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James Cornell HARROD





Classification: Murderer
Characteristics: Murder for hire - Inheritance
Number of victims: 1
Date of murder: April 1, 1988
Date of arrest: September 14, 1995
Date of birth: December 27, 1953
Victim profile: Jeanne Tovrea
Method of murder: Shooting
Location: Maricopa County, Arizona, USA
Status: Sentenced to death on May 27, 1998. Resentenced to death on October 28, 2005
photo gallery

Supreme Court of Arizona


opinion CR-05-0461-AP


James Harrod – white, age 34 (re-sentencing after an appellate reversal) 

Sentenced to death in Maricopa County, Arizona 

By:  A jury 

Date of Crime:  04/01/1988 

Prosecution’s case/defense response: 

Harrod broke into Jeanne Tovrea’s house and shot her five times in the head.  The prosecution believed that Tovrea’s step-son hired Harrod to kill Tovrea for a four million dollar inheritance.  Evidence included a $35,000 payment from Tovrea’s step-son to Harrod and Harrod’s fingerprints in Tovrea’s house.  Harrod was not arrested until 1995 when police matched his fingerprints.  Harrod was convicted and sentenced to death in 1997. 

The Arizona Supreme Court upheld his conviction but overturned his death sentence based on the United States Supreme Court’s Ring decision.  In the penalty phase the defense argued that Harrod did not kill for money.  No charges have been brought against Tovrea’s step-son. 

Prosecutor(s):  unknown

Defense lawyer(s):  Lynn Burns, Lawrence Matthew 


James Cornell Harrod - Inmate 136270

On April 1, 1988, well-known socialite Jeanne Tovrea was shot 5 times in the head as she slept in her bed in her Paradise Valley home.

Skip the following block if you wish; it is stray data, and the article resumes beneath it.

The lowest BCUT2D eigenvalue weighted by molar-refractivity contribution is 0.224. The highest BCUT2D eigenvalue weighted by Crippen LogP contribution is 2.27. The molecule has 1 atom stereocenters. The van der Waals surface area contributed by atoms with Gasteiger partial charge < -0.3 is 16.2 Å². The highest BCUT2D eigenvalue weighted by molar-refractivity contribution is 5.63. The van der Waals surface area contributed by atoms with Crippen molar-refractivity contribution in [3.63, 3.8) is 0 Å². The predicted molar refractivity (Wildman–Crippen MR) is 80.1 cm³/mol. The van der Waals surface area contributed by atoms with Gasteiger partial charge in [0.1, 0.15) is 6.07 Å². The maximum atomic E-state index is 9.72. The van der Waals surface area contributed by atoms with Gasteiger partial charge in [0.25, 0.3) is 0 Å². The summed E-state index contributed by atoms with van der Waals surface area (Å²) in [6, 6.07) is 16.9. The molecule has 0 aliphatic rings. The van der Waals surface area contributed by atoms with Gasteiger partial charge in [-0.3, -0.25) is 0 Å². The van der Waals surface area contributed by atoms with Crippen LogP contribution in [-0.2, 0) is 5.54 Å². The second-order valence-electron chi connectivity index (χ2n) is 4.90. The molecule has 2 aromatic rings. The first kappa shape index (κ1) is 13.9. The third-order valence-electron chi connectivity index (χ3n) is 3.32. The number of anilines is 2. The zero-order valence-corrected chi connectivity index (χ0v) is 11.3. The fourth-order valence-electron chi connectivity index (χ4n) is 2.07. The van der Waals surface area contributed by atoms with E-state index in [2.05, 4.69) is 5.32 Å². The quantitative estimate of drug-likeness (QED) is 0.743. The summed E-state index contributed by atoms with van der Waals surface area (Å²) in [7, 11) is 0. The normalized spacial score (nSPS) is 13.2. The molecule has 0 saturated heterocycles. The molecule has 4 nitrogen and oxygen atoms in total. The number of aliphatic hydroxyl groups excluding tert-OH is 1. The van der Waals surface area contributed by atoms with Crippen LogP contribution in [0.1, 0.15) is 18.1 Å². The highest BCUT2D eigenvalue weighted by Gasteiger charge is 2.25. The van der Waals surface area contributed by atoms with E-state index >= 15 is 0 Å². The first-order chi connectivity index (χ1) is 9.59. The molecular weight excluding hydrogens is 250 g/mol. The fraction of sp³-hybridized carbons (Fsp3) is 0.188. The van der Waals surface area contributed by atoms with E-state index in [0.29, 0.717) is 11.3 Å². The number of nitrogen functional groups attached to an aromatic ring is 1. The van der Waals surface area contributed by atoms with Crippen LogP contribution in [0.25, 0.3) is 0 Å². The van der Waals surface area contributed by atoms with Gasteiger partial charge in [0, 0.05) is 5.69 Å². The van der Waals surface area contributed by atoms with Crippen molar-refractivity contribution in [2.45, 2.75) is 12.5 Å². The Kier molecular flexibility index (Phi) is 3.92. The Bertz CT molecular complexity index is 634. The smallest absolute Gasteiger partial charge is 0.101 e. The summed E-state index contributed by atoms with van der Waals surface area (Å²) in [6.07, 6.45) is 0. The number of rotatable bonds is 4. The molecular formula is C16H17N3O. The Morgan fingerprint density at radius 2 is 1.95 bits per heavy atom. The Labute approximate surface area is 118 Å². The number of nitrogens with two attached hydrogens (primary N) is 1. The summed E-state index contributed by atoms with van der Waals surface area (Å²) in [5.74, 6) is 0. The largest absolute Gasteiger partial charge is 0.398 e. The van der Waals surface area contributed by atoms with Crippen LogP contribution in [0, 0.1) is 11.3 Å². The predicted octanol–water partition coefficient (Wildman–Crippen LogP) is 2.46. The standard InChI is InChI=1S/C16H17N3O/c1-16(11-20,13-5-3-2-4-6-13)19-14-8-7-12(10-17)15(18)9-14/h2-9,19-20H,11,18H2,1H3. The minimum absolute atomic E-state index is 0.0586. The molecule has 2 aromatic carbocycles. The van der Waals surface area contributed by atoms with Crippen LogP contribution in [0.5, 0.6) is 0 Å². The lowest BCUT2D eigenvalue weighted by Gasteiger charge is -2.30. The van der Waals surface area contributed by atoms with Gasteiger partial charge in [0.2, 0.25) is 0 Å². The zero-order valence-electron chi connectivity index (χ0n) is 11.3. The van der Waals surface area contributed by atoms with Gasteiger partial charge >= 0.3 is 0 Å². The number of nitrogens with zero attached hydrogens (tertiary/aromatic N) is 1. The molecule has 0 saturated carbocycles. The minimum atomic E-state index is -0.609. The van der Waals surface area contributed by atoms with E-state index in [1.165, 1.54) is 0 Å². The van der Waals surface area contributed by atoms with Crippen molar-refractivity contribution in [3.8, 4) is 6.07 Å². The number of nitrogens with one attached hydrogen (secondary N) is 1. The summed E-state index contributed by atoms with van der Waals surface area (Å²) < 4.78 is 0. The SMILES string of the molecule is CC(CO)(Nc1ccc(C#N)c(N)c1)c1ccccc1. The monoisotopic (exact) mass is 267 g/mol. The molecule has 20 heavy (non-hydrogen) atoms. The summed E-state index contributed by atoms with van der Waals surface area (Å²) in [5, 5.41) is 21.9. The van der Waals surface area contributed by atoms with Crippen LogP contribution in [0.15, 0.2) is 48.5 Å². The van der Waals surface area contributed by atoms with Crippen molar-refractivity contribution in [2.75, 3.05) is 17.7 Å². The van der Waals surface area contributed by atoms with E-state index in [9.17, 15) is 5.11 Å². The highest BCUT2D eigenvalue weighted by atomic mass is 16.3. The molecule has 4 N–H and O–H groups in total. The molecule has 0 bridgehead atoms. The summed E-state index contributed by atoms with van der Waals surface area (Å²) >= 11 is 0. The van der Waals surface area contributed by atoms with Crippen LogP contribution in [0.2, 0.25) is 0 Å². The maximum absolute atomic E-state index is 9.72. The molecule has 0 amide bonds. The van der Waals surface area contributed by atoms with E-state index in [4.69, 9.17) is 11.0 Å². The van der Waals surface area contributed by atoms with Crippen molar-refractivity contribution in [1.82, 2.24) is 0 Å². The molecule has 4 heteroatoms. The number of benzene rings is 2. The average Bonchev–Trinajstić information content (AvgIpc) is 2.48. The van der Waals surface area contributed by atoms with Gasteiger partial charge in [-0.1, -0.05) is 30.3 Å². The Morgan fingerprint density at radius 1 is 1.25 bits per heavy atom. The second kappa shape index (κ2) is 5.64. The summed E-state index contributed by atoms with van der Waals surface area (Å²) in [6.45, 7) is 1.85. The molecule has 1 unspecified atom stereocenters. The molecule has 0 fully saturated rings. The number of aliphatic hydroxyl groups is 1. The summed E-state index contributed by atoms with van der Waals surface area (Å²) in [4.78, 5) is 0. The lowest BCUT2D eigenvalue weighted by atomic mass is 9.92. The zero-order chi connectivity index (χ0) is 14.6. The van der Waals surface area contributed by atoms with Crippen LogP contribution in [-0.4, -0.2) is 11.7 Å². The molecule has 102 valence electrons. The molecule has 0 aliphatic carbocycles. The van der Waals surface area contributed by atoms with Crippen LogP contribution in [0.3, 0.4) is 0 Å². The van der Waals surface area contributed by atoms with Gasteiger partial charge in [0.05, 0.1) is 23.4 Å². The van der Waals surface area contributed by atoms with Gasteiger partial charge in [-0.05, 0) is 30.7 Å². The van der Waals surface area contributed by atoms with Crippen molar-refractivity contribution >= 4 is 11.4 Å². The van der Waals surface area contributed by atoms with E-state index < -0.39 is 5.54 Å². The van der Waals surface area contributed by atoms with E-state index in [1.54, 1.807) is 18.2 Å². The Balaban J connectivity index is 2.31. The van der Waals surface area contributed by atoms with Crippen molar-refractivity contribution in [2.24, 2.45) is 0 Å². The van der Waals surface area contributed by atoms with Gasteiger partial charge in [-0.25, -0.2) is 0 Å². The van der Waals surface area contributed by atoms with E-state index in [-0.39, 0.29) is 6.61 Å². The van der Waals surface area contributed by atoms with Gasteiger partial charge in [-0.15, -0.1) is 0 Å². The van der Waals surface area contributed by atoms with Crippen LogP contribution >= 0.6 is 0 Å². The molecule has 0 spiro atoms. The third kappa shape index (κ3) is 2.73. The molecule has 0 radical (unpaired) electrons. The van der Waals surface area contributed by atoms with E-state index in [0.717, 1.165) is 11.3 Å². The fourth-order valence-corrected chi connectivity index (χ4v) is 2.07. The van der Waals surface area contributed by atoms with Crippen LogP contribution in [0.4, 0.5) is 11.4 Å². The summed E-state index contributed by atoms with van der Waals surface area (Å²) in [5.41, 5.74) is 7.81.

The police collected fingerprints at the kitchen window point of entry and inside the house.

The investigation stalled until January 1994 when an anonymous tipster watched an Unsolved Mystery TV program on the killing and identified the voice of suspect "Gordon Phillips" on Jeanne's answering machine as that of Harrod.

Several months later a second tip led police to Harrod's former wife who told them Harrod had told her he was paid $100,000 to kill Jeanne because her stepson, Ed (Hap) Tovrea, wanted her dead so he could inherit from his late father's estate.

Harrod was flush with unexplained cash after the murder. Harrod's fingerprints matched 18 fingerprints taken at the scene. Police discovered a money trial, phone records, and a bogus business deal linking Harrod with Hap Tovrea.


Presiding Judge: Honorable Ronald S. Reinstein
Prosecutor: Paul Ahler
Start of Trial: October 15, 1997
Verdict: November 18, 1997
Sentencing: May 27, 1998

Aggravating Circumstances

Pecuniary gain

Mitigating Circumstances

Lack of a criminal record
Adjustment to incarceration
Family issues


None at this time

Part of the Ring Consolidated opinion.  His sentence was vacated and the case has been remanded for re-sentencing.

Previously Vacated:  Re-sentenced to Death 10/28/05


State of Arizona v. James Cornell Harrod



Ed Tovrea Sr. married Jeanne Tovrea in 1973. Jeanne had an adult daughter from a previous marriage, Debbie Luster. Ed had three children, Ed Jr., Georgia, and Priscilla. When Ed Sr. died in 1983 his estate was worth approximately $8 million. His will provided that each of his children would receive $200,000, which would be distributed in monthly payments of $1,500.

Jeanne received certain real estate, and various outright gifts of stock and personal property listed in the will. The remainder of Ed Sr.’s estate was put into a Qualified Terminable Interest Property, or Q-tip, trust. Jeanne was entitled to all of the income from the trust during her lifetime and the trustees were permitted to invade the corpus of the trust for her benefit; upon her death the trust would pass to Ed Sr.’s three children.